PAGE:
Art and Faith

Tuesday, 27 November 2007

But I Love You, Nevertheless. Dmitri Khvorostovsky

Filed under: art music,domestic,early modern,fine art,human study,Russian,vocal — 01varvara @ 00.00

Here is another old Russian romance sung by Dmitri Khvorostovsky, with an accompaniment of Russian Impressionist paintings by Viktor Borisov-Musatov.

Visions of Divinity. Kuzma Petrov-Vodkin (music by Paul Hillier)



Now… for something entirely different, as John Cleese would say!┬áThe Russian religious art of Kuzma Petrov-Vodkin is matched with… a pre-Second Great Awakening American hymn! Unlike the vacuous and vapid music currently in use amongst Evangelical Protestants, there was a vigorous church music tradition growing in America prior to 1800. It was destroyed by the Second Great Awakening, which was, in actuality, a Second Reformation founding an entirely new non-Christian faith (I would say it is closer to Gnosticism than anything else). Music and texts quite similar to our own in Russia were replaced by treacly sentimentality and empty emotion expressing the non-credo of this new faith. I lament for a lost tradition (it exists today only in isolated pockets in the rural South, were it is known as “Sacred Harp” or “Shaped-note” singing).┬áDeacon Andrei Kuraev spoke truly when he said that “Orthodoxy is fine music made in the conservatoire, whilst (Evangelical) Protestantism is low music made in the honky-tonk bars”. Amen!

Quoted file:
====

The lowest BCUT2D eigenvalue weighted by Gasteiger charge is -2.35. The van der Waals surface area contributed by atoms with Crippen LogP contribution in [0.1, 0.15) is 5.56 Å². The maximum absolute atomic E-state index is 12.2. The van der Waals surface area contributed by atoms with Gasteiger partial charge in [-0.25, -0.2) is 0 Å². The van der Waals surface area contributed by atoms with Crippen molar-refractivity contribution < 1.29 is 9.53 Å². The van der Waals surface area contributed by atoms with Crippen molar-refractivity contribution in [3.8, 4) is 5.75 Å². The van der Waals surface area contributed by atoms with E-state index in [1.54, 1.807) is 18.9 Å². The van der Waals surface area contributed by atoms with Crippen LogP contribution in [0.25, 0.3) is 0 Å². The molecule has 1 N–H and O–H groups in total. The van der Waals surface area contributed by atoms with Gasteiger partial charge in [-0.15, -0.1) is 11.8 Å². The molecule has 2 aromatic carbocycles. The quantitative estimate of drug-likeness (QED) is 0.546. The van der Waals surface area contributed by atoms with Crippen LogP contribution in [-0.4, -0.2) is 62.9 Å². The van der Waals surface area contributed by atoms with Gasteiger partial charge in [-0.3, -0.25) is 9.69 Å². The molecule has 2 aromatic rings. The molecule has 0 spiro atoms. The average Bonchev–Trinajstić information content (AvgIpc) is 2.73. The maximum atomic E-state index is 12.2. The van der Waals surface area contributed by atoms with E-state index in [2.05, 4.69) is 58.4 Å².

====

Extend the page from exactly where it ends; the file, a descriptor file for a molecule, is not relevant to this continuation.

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Nikolai Sverchkov. At the Winter Hunting Lodge

Filed under: 19th century,fine art,human study,rural scene,Russian — 01varvara @ 00.00


At the Winter Hunting Lodge (Nikolai Sverchkov, 1891)

What are these fellows up to? Hmm… I think that the activities would be familiar to a modern hunter. Why, they are going to play cards, cuss, tell outrageous lies, and drink hard likker out of a tin cup… I told you that hunters have NOT changed over the years (Thank God!).

Peasant Kids (Music by Boris Grebeshnikov)

The paintings of village children by the Peredvizniki artist Nikolai Bogdanov-Belsky are paired with a folk-tinged song by Boris Grebeshnikov.

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